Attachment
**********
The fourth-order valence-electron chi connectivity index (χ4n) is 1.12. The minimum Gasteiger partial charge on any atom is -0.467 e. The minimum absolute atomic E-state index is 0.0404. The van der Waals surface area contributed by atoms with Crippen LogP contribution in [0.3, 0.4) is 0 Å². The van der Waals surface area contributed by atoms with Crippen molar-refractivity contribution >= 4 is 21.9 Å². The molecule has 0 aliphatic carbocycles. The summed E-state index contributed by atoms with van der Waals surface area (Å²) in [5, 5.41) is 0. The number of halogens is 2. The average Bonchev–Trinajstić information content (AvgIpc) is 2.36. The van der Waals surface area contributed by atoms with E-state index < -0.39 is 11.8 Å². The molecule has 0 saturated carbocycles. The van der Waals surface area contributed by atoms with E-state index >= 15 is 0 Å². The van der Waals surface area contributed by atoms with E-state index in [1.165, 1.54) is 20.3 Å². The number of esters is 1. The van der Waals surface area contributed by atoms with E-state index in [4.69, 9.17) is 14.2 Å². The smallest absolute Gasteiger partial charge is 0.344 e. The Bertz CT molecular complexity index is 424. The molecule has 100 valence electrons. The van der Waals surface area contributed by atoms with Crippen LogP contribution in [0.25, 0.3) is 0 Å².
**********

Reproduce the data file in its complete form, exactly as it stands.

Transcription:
The fourth-order valence-electron chi connectivity index (χ4n) is 1.12. The minimum Gasteiger partial charge on any atom is -0.467 e. The minimum absolute atomic E-state index is 0.0404. The van der Waals surface area contributed by atoms with Crippen LogP contribution in [0.3, 0.4) is 0 Å². The van der Waals surface area contributed by atoms with Crippen molar-refractivity contribution >= 4 is 21.9 Å². The molecule has 0 aliphatic carbocycles. The summed E-state index contributed by atoms with van der Waals surface area (Å²) in [5, 5.41) is 0. The number of halogens is 2. The average Bonchev–Trinajstić information content (AvgIpc) is 2.36. The van der Waals surface area contributed by atoms with E-state index < -0.39 is 11.8 Å². The molecule has 0 saturated carbocycles. The van der Waals surface area contributed by atoms with E-state index >= 15 is 0 Å². The van der Waals surface area contributed by atoms with E-state index in [1.165, 1.54) is 20.3 Å². The number of esters is 1. The van der Waals surface area contributed by atoms with E-state index in [4.69, 9.17) is 14.2 Å². The smallest absolute Gasteiger partial charge is 0.344 e. The Bertz CT molecular complexity index is 424. The molecule has 100 valence electrons. The van der Waals surface area contributed by atoms with Crippen LogP contribution in [0.25, 0.3) is 0 Å².